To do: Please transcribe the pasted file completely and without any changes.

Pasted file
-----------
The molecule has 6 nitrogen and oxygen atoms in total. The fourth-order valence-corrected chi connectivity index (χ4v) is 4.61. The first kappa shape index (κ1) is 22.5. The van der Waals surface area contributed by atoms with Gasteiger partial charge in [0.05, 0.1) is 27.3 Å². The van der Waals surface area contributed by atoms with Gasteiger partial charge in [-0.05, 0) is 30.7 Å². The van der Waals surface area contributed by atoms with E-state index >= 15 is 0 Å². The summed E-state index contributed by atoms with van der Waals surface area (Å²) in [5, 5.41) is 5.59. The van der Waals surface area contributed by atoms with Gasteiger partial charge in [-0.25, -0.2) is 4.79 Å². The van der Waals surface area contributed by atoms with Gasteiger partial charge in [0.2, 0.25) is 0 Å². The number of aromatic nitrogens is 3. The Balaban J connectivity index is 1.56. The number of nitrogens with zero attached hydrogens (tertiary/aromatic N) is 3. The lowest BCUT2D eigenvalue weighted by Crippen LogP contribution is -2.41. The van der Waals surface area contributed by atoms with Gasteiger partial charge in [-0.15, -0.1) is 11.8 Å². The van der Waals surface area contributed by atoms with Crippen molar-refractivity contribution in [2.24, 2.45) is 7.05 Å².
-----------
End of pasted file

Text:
The molecule has 6 nitrogen and oxygen atoms in total. The fourth-order valence-corrected chi connectivity index (χ4v) is 4.61. The first kappa shape index (κ1) is 22.5. The van der Waals surface area contributed by atoms with Gasteiger partial charge in [0.05, 0.1) is 27.3 Å². The van der Waals surface area contributed by atoms with Gasteiger partial charge in [-0.05, 0) is 30.7 Å². The van der Waals surface area contributed by atoms with E-state index >= 15 is 0 Å². The summed E-state index contributed by atoms with van der Waals surface area (Å²) in [5, 5.41) is 5.59. The van der Waals surface area contributed by atoms with Gasteiger partial charge in [-0.25, -0.2) is 4.79 Å². The van der Waals surface area contributed by atoms with Gasteiger partial charge in [0.2, 0.25) is 0 Å². The number of aromatic nitrogens is 3. The Balaban J connectivity index is 1.56. The number of nitrogens with zero attached hydrogens (tertiary/aromatic N) is 3. The lowest BCUT2D eigenvalue weighted by Crippen LogP contribution is -2.41. The van der Waals surface area contributed by atoms with Gasteiger partial charge in [-0.15, -0.1) is 11.8 Å². The van der Waals surface area contributed by atoms with Crippen molar-refractivity contribution in [2.24, 2.45) is 7.05 Å².